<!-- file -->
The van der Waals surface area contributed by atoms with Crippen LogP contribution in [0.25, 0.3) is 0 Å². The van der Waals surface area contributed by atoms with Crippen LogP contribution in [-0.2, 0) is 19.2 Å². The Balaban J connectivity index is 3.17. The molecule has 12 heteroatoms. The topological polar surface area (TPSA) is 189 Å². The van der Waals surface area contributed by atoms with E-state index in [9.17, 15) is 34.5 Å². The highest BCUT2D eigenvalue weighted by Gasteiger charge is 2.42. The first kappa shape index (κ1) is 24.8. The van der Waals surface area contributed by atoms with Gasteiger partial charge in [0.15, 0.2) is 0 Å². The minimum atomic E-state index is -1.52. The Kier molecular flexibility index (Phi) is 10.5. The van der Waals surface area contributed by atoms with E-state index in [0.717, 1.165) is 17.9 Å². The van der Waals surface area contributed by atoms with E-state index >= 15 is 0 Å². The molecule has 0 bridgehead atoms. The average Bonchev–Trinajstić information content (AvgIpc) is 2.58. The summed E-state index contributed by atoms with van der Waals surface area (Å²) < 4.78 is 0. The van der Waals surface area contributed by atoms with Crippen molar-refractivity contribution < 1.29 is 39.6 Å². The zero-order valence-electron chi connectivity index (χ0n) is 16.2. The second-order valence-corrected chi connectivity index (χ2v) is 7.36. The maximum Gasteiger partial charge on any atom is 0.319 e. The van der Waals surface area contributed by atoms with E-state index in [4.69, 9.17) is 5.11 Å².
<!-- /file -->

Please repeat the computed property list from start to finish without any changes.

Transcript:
The van der Waals surface area contributed by atoms with Crippen LogP contribution in [0.25, 0.3) is 0 Å². The van der Waals surface area contributed by atoms with Crippen LogP contribution in [-0.2, 0) is 19.2 Å². The Balaban J connectivity index is 3.17. The molecule has 12 heteroatoms. The topological polar surface area (TPSA) is 189 Å². The van der Waals surface area contributed by atoms with E-state index in [9.17, 15) is 34.5 Å². The highest BCUT2D eigenvalue weighted by Gasteiger charge is 2.42. The first kappa shape index (κ1) is 24.8. The van der Waals surface area contributed by atoms with Gasteiger partial charge in [0.15, 0.2) is 0 Å². The minimum atomic E-state index is -1.52. The Kier molecular flexibility index (Phi) is 10.5. The van der Waals surface area contributed by atoms with E-state index in [0.717, 1.165) is 17.9 Å². The van der Waals surface area contributed by atoms with E-state index >= 15 is 0 Å². The molecule has 0 bridgehead atoms. The average Bonchev–Trinajstić information content (AvgIpc) is 2.58. The summed E-state index contributed by atoms with van der Waals surface area (Å²) < 4.78 is 0. The van der Waals surface area contributed by atoms with Crippen molar-refractivity contribution < 1.29 is 39.6 Å². The zero-order valence-electron chi connectivity index (χ0n) is 16.2. The second-order valence-corrected chi connectivity index (χ2v) is 7.36. The maximum Gasteiger partial charge on any atom is 0.319 e. The van der Waals surface area contributed by atoms with E-state index in [4.69, 9.17) is 5.11 Å².